In another aspect of the invention, a general search on keywords related to the “objects” available to the user is continuously or periodically executed, and the results of this “broader” search are presented in a less conspicuous manner to allow the user to get more information if desired.

By applying the OAN model to the present invention, the user is provided with a more efficient and intuitive method for repetitious tasks.

Turning to FIG. 2, the arrangement of systems of the preferred embodiment is shown. The user (10) uses a PC with a web browser (11), which allows the user to access the invention through a well-known environment. The web browser client software proctors direct communications between client-side information modules and their various information sources (100), such as web servers for datafeeds and databases, supplying conforming search parameters for each source according to the user's selections in the Context Pane. However, according to the preferred embodiment, a single Context selection is sent to a single “Gatekeeper” (20) server process which handles the various transactions and aggregates the returned information (with appropriate timeouts), and which returns the contents for the various information modules in one or more transactions to the web browser (11).

The Gatekeeper (20), then, directly polls and searches the set of information resources (100) according to a user profile and user entitlement registry (21). The user profile indicates which sources of information are of interest to the user (e.g. the “objects” of interest), and an user entitlement indicates which “actions” the user is allowed to perform on those objects based upon his or her service subscription terms.

A set of action modules (22) is also available to the gatekeeper (20). For our example of information management for a financial instrument trader, the action modules may include modules to:

    • (a) retrieve and format press releases from company web sites;
    • (b) retrieve current quotes;
    • (c) retrieve, chart and analyze historical data;
    • (d) retrieve analyst commentaries; and
    • (e) perform a general search using a list of keywords related to an object.

A particular trader may or may not be entitled to use all of these action modules, depending on his or her entitlement registry.

Upon initialization, the gatekeeper (20) accesses a user's profile and entitlement registry, loads the action modules to which the user is entitled, and obtains an initial data set from all of the information sources of interest to the user. This initial set of information may then be processed according to the loaded action modules, such as generating up-to-date historical chart.

Next, the gatekeeper prepares a web page containing this initial information, and transmits the page to the user's web browser (11) JavaScripts. As the gatekeeper prepares all of it's results and information in a common format such as Hyper Text Markup Language (HTML), the user's PC does not need to be equipped with any special software other than a common web browser software package with the associated JavaScript macros. No “applets” or local application software is required, apart from the JavaScript macros.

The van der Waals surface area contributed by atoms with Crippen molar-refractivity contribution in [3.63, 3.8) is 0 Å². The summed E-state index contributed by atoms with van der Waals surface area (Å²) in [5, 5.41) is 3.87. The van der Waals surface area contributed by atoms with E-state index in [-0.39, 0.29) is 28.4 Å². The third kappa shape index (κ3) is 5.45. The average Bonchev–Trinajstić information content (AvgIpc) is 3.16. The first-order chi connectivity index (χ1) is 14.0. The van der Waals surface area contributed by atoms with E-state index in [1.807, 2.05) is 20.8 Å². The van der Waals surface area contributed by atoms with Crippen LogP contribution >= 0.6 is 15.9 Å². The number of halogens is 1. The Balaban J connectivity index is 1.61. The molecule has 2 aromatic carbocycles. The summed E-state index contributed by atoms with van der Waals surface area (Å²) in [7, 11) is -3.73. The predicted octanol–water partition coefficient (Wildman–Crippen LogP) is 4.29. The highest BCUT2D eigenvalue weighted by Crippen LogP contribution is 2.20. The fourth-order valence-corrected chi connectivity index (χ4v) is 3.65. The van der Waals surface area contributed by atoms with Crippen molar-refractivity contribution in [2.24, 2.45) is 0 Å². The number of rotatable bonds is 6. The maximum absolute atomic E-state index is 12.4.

Turning to FIG. 3, an example initial web page is shown for a trader's user interface, shown on a portion (30) of the user's PC display. The page is divided into two “panes”, a Context Pane (32) and a Content Pane (33). The Context Pane (32) contains an expandable and collapsible list of “objects” of interest according to the user's profile. In our trader example, the list of objects may include company names, products, financial instruments, etc.).

The Context Pane (33) contains a number of workspaces within which the results (37 a, b, c, e, f) of several action modules are shown. According to the preferred embodiment, multiple workspaces may be organized and managed by the user by presenting a set of virtual folder tabs upon which each tab has a workspace title or name, such as “Market”, “Quotes”, “Tools & Analytics”, “Research” and “Contact” in this example.

Each action module (or “query servlet”) display “frame” (37), or “tool frame”, preferably includes a set of icons which allows the display to be minimized, maximized, and contextual help to be invoked, such as the icons in the upper right corners of the action module displays (37) as shown. Further, up/down and right/left scrolling icons may be provided, as well.

So, the actions modules or “tools” the user may use are represented in a workspace in the Content Pane (33). At a glance, the user can see a useful portion of the information relevant to the objects of interest in several tools at one time. The user may expand or maximize a frame for a particular tool, as desired, and minimize others, in order to manage the display space effectively through the system's use.

According to the preferred embodiment, each icon selection (such as a maximize icon) or object and action selection causes an associated JavaScript macro to execute on the web browser, which may transmit a request and associated parameters as needed to the Gatekeeper system. The Gatekeeper system receives the request and parameter, performs the associated processing (e.g. search or information retrieval), and returns the results to the JavaScript in the form of HTML content. The client-side JavaScript then updates the appropriate portions, panes, frames and/or workspaces within the user interface in the web browser.